Finally, some high stakes court cases increase the chances this will be a year of reckoning for the music industry.

Digital on trial

The most contentious of these cases involve an aggressive series of class action lawsuits, brought by record labels and former members of the band The Turtles. In courts from California to New York to Florida, the labels are claiming that Pandora, Sirius-XM and other digital music services have failed to pay for performances that date from prior to 1972.

The legal theory appears far-fetched, but it’s gained traction before some judges. If the cases go any further, they will have huge financial and legal implications not just for Pandora, but for any other service that plays old music on the internet. (The labels also pushed the issue last year through a proposed law, The Respect Act; look for that bill to return if the labels strike out in court).

And, if all that’s not enough to keep track of, there’s also a court clash between Pandora and BMI. This one is about royalty rates, but also about whether publishers who use BMI to license their songs can pull the digital portion of their catalogues or if they must instead be, in the words of one judge, “all in or all out.”

A ruling in favor of BMI could cripple digital radio services, but that appears unlikely given that ASCAP lost a similar case last year.

What the fight’s really all about

All of these disputes are bitter and complicated, but the source of them can be summed up in a sentence: the music royalty pie has shrunk significantly, and what’s left of it is being distributed unequally. As an RIAA report in 2013 revealed, digital sales may be growing, but not fast enough to offset the long-term loss of CD sales. Professor Peter Tschmuck, as part of an analysis of the U.S. music industry, put the RIAA’s data into a chart last year:

Peter Tschmuck chart of RIAA data

These larger forces are why many of the measures now floating around — the songwriter law, the consent decrees, the court cases — won’t do much to change the game. Such piecemeal fixes also do little to acknowledge the current royalty system is broken because it’s built on assumptions of the analog era.

The proper way to approach the problem is instead to require the music industry to recalibrate the entire copyright collection process from the ground up and, especially, to fix two major imbalances in how money is collected and paid. The first imbalance involves a seemingly irrational distinction in how the law treats AM/FM stations and digital radio.

Pandora, for instance, is a favorite punching bag of the industry, but the company also spends the bulk of its revenue paying performers — even as traditional radio stations pay nothing at all. The reason for this, Washington insiders suggest, is that members of Congress are eager to make nice with local stations on which they rely heavily during election campaigns. This is why they are happy to let them pay nothing to performers, while at the same time throwing the likes of Pandora and Sirius-XM under the bus when it comes to royalty rates. But for musicians and for consumers, there’s really no reason why digital and AM/FM should be treated so differently.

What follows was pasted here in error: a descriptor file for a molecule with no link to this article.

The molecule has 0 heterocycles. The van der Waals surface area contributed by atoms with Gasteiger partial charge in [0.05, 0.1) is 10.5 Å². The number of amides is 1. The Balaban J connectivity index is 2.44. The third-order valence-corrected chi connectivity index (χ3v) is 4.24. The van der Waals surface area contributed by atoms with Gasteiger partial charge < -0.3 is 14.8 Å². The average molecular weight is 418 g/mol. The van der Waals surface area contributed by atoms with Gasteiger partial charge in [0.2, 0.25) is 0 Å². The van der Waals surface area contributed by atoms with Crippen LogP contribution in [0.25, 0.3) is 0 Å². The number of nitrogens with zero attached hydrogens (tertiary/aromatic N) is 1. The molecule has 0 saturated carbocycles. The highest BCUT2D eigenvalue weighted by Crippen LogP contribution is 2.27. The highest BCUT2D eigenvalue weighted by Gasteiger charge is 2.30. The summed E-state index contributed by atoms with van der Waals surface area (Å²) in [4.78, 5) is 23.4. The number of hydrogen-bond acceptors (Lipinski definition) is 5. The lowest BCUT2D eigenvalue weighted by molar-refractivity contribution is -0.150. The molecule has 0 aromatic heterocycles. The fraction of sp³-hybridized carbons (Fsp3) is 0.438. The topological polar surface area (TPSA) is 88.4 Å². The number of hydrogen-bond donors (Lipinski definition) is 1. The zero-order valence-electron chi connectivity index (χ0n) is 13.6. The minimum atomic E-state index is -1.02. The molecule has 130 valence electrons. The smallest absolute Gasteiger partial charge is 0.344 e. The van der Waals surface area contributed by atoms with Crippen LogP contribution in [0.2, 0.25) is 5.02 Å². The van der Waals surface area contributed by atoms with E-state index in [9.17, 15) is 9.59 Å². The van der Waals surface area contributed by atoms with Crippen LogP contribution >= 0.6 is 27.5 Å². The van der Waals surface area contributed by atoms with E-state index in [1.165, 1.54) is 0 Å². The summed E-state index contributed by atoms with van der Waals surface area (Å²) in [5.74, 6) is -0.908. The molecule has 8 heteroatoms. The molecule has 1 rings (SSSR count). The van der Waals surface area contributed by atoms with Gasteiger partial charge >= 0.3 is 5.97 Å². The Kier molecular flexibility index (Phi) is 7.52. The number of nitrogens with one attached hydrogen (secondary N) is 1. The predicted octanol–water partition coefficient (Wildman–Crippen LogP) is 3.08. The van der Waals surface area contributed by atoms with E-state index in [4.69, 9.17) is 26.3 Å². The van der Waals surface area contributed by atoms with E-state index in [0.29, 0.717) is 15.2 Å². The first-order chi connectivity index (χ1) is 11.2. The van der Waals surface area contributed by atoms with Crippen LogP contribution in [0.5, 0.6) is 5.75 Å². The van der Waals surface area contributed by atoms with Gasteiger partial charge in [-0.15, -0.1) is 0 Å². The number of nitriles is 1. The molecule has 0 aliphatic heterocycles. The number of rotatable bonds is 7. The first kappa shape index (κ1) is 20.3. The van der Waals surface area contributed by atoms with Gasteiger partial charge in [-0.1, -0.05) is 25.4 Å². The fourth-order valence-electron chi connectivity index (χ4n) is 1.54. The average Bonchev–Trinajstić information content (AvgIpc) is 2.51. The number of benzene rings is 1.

The other big imbalance when it comes to royalties is between songwriters and performers. Many people will be surprised to know that when performers do get paid, which is the case when a song is played on digital radio, the rates can be up to ten times higher than what the songwriters (and their publishers) get.

The reason for the imbalance in this case, though, is the consent decrees that set the rates at which publishers get paid. The Justice Department could address this by lifting the decrees, and allowing publishers through ASCAP and BMI to charge what they like. But this could lead songwriter rates to go through the roof, and fatally wound digital radio services once and for all (recall Pandora is already on the ropes). It would also create new licensing headaches for restaurants, bars and other places that play music.

That’s why any solution that looks to pay songwriters more will also have to consider when it is appropriate to pay record labels, which represent the performers, less.

As for the dispute over pre-1972 recordings, the court cases (and the now-dormant Respect Act) appear to be no more than a cash grab through copyright expansion. Judges and law-makers should blanche at the idea of handing out windfalls, at the expense of consumers, for music that is already 50 years old. Such a gift would be a boondoggle akin to ethanol subsidies or the Bridge to Nowhere.

Change is coming.. but for better or worse?

All of this comes at a time when musicians are having a harder time than ever. The record industry that once nurtured them has shrunk dramatically, CD sales are drying up rapidly, and internet royalties are not making up the difference. But on the bright side, the internet has introduced new efficiencies that make it easier to track song sales and distribute payments (which helps explain ASCAP’s surprising $1 billion year.)

A solution from courts or Congress is in order. The danger, though, is that a partial solution will protect parochial interests such as FM stations or labels that own 1960’s recordings without creating a sustainable system for royalties in the digital age. There’s also a risk that changes to the law will simply scapegoat companies like Pandora and Spotify, which represent the future of music, or even kill them off altogether.

In any event, watch closely. This is the year that a lot of long-time log-jams in the music industry appear set to move.

Robots vs. pop stars: Who is better at curating your music?

The Apple rumor mill is getting its groove on these days as new details appear about a revamped streaming service slated to be launched in the coming months. 9to5Mac reported last week that Apple is working on a new music service that uses some of Beats Music’s technology, but is going to be deeply integrated into iTunes and iOS.

Business Insider followed up with another report Monday, suggesting that the project will feature curated streams from well-known musicians. [company]Apple[/company] also recently hired BBC Radio DJ Zane Lowe, and is looking for music journalists who could be writing copy for the new service. All of this suggests that the company is looking to keep Beats Music’s focus on human curation and build a more radio-like experience, possibly with help from many music celebrities.